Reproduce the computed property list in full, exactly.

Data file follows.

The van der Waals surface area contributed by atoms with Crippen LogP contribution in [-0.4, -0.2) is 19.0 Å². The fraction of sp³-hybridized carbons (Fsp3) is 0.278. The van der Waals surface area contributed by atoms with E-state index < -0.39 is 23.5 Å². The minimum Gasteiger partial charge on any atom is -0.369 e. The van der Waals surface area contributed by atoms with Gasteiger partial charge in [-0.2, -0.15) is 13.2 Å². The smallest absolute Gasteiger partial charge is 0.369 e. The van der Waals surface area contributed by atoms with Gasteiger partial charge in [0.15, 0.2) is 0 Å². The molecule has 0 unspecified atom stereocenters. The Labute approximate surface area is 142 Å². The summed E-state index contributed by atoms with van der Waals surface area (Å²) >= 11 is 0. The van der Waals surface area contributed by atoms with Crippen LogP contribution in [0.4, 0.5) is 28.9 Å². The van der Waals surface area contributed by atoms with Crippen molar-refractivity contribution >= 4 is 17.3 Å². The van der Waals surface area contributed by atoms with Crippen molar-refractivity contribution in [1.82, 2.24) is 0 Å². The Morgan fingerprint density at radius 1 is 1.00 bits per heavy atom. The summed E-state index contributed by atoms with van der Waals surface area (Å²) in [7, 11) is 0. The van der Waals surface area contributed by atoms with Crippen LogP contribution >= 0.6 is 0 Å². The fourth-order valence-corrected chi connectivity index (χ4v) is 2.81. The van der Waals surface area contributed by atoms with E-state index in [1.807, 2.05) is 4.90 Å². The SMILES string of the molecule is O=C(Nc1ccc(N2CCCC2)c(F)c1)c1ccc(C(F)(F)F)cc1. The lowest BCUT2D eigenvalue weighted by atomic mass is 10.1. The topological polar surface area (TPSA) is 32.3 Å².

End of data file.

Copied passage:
The van der Waals surface area contributed by atoms with Crippen LogP contribution in [-0.4, -0.2) is 19.0 Å². The fraction of sp³-hybridized carbons (Fsp3) is 0.278. The van der Waals surface area contributed by atoms with E-state index < -0.39 is 23.5 Å². The minimum Gasteiger partial charge on any atom is -0.369 e. The van der Waals surface area contributed by atoms with Gasteiger partial charge in [-0.2, -0.15) is 13.2 Å². The smallest absolute Gasteiger partial charge is 0.369 e. The van der Waals surface area contributed by atoms with Gasteiger partial charge in [0.15, 0.2) is 0 Å². The molecule has 0 unspecified atom stereocenters. The Labute approximate surface area is 142 Å². The summed E-state index contributed by atoms with van der Waals surface area (Å²) >= 11 is 0. The van der Waals surface area contributed by atoms with Crippen LogP contribution in [0.4, 0.5) is 28.9 Å². The van der Waals surface area contributed by atoms with Crippen molar-refractivity contribution >= 4 is 17.3 Å². The van der Waals surface area contributed by atoms with Crippen molar-refractivity contribution in [1.82, 2.24) is 0 Å². The Morgan fingerprint density at radius 1 is 1.00 bits per heavy atom. The summed E-state index contributed by atoms with van der Waals surface area (Å²) in [7, 11) is 0. The van der Waals surface area contributed by atoms with Crippen LogP contribution >= 0.6 is 0 Å². The fourth-order valence-corrected chi connectivity index (χ4v) is 2.81. The van der Waals surface area contributed by atoms with E-state index in [1.807, 2.05) is 4.90 Å². The SMILES string of the molecule is O=C(Nc1ccc(N2CCCC2)c(F)c1)c1ccc(C(F)(F)F)cc1. The lowest BCUT2D eigenvalue weighted by atomic mass is 10.1. The topological polar surface area (TPSA) is 32.3 Å².